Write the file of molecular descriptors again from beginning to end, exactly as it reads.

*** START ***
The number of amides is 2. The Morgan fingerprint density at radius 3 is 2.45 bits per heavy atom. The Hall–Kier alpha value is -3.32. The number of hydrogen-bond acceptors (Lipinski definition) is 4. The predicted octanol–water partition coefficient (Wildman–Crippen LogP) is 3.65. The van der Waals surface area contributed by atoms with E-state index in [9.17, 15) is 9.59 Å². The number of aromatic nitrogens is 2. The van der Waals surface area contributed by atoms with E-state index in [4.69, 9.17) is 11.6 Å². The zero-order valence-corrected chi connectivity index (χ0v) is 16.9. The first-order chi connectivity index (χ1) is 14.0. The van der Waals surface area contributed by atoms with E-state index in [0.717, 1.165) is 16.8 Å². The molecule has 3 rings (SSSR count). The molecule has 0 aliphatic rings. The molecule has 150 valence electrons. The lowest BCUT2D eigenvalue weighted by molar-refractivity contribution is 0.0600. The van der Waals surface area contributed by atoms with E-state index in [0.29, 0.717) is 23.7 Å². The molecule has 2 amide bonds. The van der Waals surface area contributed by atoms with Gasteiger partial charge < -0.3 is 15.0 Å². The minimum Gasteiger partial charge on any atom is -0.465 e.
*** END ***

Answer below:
The number of amides is 2. The Morgan fingerprint density at radius 3 is 2.45 bits per heavy atom. The Hall–Kier alpha value is -3.32. The number of hydrogen-bond acceptors (Lipinski definition) is 4. The predicted octanol–water partition coefficient (Wildman–Crippen LogP) is 3.65. The van der Waals surface area contributed by atoms with E-state index in [9.17, 15) is 9.59 Å². The number of aromatic nitrogens is 2. The van der Waals surface area contributed by atoms with E-state index in [4.69, 9.17) is 11.6 Å². The zero-order valence-corrected chi connectivity index (χ0v) is 16.9. The first-order chi connectivity index (χ1) is 14.0. The van der Waals surface area contributed by atoms with E-state index in [0.717, 1.165) is 16.8 Å². The molecule has 3 rings (SSSR count). The molecule has 0 aliphatic rings. The molecule has 150 valence electrons. The lowest BCUT2D eigenvalue weighted by molar-refractivity contribution is 0.0600. The van der Waals surface area contributed by atoms with E-state index in [0.29, 0.717) is 23.7 Å². The molecule has 2 amide bonds. The van der Waals surface area contributed by atoms with Gasteiger partial charge < -0.3 is 15.0 Å². The minimum Gasteiger partial charge on any atom is -0.465 e.